Guilty Plea of Former Falmouth Police Chief for Abuse of Public Trust

Attorney General Jack Conway and his Office of Special Prosecutions today announced the guilty plea of Mark Lane Posey in Franklin Circuit Court.  Posey was Chief of Police in Falmouth, Ky. from March 2008 until his resignation February 5, 2015.   Earlier this morning, Posey pled guilty to:

• Abuse of Public Trust Over $500, a Class D Felony, 2 year sentence
• Theft by Unlawful Taking of a Firearm, a Class D Felony, 1 year sentence
• Criminal Possession of a Forged Instrument Second Degree (14 counts), Class D Felonies, 1 year sentence on each count to run concurrent for a total of 1 year on all 14 counts.

“I appreciate the hard work of my Office of Special Prosecutions and my Department of Criminal Investigations in securing a guilty plea in this case,” Attorney General Conway said.  “These laws are in place to protect the citizens in Kentucky from the illegal mismanagement of resources by public officials and to ensure that there is accountability when public servants are entrusted with public funds.”

Mark Lane PoseyAn investigation by Attorney General Conway’s Department of Criminal Investigations (DCI) uncovered that between March 2008 through December 2014, Posey took over $500 in funds from a drug task force account.  Posey would solicit donations from local businesses for drug cases and deposit the funds into one account.  Posey would then write checks out of that account for cash and keep the funds for personal use.  Posey then forged the signature of a co-signor to the account.  Also, Posey purchased a gun with Falmouth Police department funds approved by city council and then sold the gun to a friend for a higher amount.

As a condition of his plea agreement, Posey has agreed to pay back $16,700 in restitution and can no longer work in law enforcement.  Posey’s penalty range, two to four years in prison, and the possibility of probation will both be determined by the Court at his sentencing hearing.  Posey is scheduled to be sentenced on December 18 in Franklin Circuit Court.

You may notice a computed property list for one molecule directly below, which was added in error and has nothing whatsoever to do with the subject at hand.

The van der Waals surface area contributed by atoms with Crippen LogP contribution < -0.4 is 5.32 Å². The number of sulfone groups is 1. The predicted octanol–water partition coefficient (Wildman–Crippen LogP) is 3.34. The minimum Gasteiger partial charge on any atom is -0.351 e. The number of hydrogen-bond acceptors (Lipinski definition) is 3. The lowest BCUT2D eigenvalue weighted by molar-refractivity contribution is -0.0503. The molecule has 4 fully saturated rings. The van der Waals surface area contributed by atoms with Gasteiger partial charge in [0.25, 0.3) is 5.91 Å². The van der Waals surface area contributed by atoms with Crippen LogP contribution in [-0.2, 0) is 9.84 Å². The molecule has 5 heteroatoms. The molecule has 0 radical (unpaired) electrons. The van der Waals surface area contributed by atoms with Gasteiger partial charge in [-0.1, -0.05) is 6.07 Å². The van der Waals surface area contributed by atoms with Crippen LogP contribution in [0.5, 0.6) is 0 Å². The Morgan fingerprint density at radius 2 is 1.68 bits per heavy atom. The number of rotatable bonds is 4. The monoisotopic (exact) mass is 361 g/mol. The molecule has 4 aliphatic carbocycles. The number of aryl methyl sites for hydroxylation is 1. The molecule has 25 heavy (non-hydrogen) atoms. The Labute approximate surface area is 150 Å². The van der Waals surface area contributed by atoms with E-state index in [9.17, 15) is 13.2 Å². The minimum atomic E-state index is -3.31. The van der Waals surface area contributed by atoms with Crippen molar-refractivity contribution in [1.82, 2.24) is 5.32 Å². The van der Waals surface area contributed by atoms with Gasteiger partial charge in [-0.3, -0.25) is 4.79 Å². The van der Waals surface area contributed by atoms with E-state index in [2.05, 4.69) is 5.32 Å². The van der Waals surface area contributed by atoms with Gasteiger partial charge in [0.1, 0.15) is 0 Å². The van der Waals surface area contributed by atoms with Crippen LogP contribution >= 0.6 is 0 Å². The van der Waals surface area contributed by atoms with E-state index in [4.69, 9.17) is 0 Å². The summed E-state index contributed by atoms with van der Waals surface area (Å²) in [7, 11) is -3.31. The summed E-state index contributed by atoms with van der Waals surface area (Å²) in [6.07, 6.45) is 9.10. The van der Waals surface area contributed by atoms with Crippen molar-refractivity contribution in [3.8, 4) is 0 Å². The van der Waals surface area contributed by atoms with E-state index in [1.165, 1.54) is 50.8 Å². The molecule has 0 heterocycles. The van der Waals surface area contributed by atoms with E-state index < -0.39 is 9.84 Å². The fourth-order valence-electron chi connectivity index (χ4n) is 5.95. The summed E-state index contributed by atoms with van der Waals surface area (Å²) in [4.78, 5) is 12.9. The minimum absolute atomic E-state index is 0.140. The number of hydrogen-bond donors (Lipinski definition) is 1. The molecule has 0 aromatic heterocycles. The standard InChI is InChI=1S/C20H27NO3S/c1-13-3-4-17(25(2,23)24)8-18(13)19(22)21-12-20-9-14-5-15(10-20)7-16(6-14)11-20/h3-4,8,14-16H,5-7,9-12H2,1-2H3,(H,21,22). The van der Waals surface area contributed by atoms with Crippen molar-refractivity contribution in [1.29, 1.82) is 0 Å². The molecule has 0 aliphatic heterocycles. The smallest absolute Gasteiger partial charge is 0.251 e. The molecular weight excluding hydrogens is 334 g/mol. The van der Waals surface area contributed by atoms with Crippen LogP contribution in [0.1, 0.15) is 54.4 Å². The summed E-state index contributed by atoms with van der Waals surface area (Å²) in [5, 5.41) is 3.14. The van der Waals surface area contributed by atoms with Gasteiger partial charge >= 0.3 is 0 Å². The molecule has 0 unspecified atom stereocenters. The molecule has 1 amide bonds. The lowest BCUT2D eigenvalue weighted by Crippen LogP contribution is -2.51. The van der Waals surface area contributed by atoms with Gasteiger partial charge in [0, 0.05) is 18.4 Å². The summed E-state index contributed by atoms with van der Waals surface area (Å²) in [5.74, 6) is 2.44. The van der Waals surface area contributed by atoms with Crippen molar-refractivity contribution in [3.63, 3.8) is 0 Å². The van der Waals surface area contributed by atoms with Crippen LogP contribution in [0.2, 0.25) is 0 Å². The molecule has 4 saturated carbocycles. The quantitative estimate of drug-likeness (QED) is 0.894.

General Conway’s Special Prosecutions Division
Attorney General Conway’s Special Prosecutions Division prosecutes criminal cases pursuant to KRS 15.190 to 15.240 and KRS 15.715. Special prosecutors are responsible for assisting local prosecutors in complex or sensitive cases, as well as handle cases in which the local prosecutor disqualifies himself and to prosecute thefts from the Commonwealth by employees or elected officials.

General Conway’s Department of Criminal Investigations
The Department of Criminal Investigations (DCI) provides expert criminal investigative services in the following areas: Cyber Crimes, Drugs and Public Integrity/Special Investigations.  The Public Integrity/Special Investigations Branch of DCI conducts investigations regarding allegations of corruption by state and local public officials. The branch investigates numerous areas of corruption including executive, judicial, legislative, vendor contract, law enforcement and regulatory corruption. The branch is also instrumental in investigating allegations of voter fraud. The branch conducts investigations for other state agencies as requested.

Anyone aware of such illegal activity on the part of an elected or appointed official is encouraged to contact the DCI toll-free hotline at 866-524-3672 or email information to



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